Re:I doubt it (1)

dwarfsoft (461760) | more than 3 years ago | (#34784140)

So he suffers from Multiple Personality Disorder? The article only mentioned him, and from TFA it doesn't even say he has managed to implement this so how exactly is he considered a Hacker, or claim that he found anything. As far as I can tell he is just theorizing that it MAY be possible.

Re:I doubt it (2)

euyis (1521257) | more than 3 years ago | (#34783918)

It's InfoWorld. What else could you expect from a website that inserts shitty inline advertisements in the articles and splits a short story that fits well in one page into three pages?

Re:I doubt it (1)

chimpo13 (471212) | more than 3 years ago | (#34784360)

You never noticed when I changed the percentage of cents from everyone's salary to go into my secret account. The trick to avoid passwords is typing in "override all security". Works every time. My old mentor Gus Gorman filled me in. He's dead now, so I'm not ratting him out.

Re:I doubt it (0)

Anonymous Coward | more than 3 years ago | (#34784540)

You think it's reasonable to take away somebody's freedom because they delay your computer for a microsecond? Your job consists of manipulating imaginary numbers, while leeching value from members of society that produce something useful. Maybe you should get a grip on reality...

Re:I doubt it (1)

Slackus (598508) | more than 3 years ago | (#34783710)

I agree, I believe Endace also plays in this market and their DAG capture cars used for monitoring has a 7.5ns packet timestamp resolution.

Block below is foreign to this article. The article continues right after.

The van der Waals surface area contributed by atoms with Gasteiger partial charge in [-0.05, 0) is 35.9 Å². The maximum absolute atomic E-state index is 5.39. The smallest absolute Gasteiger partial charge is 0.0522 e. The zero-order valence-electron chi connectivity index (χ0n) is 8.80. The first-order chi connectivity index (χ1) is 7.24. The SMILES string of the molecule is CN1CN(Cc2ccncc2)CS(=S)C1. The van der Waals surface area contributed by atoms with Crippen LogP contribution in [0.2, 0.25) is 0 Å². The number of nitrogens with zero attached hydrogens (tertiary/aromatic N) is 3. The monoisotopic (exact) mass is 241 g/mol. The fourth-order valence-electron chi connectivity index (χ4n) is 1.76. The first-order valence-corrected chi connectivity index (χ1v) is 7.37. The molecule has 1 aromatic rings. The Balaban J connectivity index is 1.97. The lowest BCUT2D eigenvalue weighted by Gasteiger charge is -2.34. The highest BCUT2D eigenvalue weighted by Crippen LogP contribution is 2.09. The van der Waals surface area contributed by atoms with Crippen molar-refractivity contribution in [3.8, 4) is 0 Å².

Re:I doubt it (0)

Anonymous Coward | more than 3 years ago | (#34784152)

And then they sync the NIC timestamp with the host clock, losing up to 2us precision over PCIe. Datasheet, meet Reality...

Re:I doubt it (0)

Anonymous Coward | more than 3 years ago | (#34784254)

Actually they sync the NIC to an external PPS (pulse per second) signal generated from a stable clock which is synced to multiple GPS satellites. In that setup you get much better than 1us precision

Re:I doubt it (2)

kyhwana (18093) | more than 3 years ago | (#34784272)

Actually, you can sync the DAG card to GPS time.

Re:I doubt it (5, Insightful)

countSudoku() (1047544) | more than 3 years ago | (#34783762)

While not directly for Wall Street, I've been at a couple of related industries (super five 9 HA hardware maker and a free stock website) and I'll wholeheartedly agree; the end results will get noticed faster than you can login to Ameritrade. And what is up with the completely false term "undetectable hacking?" That's got to be the stupidest term I've heard this century. There is no such thing as undetectable hacking. Shame on the coiner's lack of knowledge in computer security and forensics. FAIL.

Re:I doubt it (1)

Anonymous Coward | more than 3 years ago | (#34783858)